Most bone adhesives are not able to withstand stresses that materials would find in vivo. Synthetic adhesives often pose biocompatibility problems, leading to necroses or higher infection rates.
Researchers at the University of Illinois Urbana-Champaign are investigating improvements to the mechanical properties of polyurethane adhesives by combining them with hydroxyapatite, thus producing a 4-fold increase in tensile strength of the glued bone, with respect to conventional bone cement.
The polyurethane in this case is moisture-curable and mixed with water by ultrasonication, to create a foamy paste. Separately, nanoscale hydroxyapatite is sonicated with water and added to the paste, forming a hierarchical structure with micron-sized voids and nano-sized hydroxyapatite particles, which can then be brushed on the bone.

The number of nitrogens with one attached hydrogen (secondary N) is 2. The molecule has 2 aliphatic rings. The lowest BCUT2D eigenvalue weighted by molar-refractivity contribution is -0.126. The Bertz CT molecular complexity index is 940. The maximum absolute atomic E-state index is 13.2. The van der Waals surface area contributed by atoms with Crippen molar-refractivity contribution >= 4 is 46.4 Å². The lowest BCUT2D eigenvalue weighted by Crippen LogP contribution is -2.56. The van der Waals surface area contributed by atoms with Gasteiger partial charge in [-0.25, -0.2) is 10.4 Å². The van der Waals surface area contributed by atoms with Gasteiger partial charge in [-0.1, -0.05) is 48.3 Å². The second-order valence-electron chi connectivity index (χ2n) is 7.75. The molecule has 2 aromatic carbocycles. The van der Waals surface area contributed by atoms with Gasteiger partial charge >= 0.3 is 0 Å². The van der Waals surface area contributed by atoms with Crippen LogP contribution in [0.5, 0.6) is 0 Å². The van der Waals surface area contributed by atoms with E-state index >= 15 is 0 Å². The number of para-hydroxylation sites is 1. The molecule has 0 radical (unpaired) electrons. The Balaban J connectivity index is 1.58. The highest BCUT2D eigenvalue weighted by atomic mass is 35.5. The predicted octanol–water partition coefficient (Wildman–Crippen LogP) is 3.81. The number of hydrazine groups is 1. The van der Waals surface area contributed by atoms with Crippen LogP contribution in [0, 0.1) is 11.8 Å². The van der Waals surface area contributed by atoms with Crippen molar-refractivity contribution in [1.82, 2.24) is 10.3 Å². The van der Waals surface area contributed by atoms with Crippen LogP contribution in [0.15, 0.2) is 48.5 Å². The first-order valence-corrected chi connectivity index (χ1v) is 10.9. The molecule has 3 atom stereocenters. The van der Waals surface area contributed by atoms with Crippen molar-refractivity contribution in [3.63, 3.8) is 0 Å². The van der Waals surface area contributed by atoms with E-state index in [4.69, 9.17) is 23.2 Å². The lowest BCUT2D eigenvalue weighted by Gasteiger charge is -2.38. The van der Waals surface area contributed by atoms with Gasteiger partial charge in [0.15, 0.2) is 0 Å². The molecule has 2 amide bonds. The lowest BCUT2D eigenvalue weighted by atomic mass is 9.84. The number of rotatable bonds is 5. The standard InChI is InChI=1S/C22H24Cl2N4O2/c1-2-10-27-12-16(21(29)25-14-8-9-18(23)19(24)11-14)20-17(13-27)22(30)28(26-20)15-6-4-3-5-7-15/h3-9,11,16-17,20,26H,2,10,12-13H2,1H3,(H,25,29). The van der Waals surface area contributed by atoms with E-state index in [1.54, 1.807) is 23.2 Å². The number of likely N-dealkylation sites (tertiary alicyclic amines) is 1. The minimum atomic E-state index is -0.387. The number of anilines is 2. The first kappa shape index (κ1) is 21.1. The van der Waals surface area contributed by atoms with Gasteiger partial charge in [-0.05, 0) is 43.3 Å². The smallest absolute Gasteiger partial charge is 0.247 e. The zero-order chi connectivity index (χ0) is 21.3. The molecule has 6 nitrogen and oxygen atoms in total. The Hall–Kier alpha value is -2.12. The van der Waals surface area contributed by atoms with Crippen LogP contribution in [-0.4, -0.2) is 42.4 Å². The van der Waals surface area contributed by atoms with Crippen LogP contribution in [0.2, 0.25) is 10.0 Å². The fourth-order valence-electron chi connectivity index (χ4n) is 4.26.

Good biocompatibility of the material in vitro and in vivo ensures the applicability of the adhesive. Polyurethanes are known to be degraded over time by enzymes, providing another favorable characteristics for surgical applications.
Gluing bones with polyurethane hierarchical nanocomposites. Stefano Tonzani, Materials Views, June 21, 2012.
A polyurethane-based nanocomposite biocompatible bone adhesive. Schreader KJ et al, Journal of Applied Polymer Science, June 14, 2012.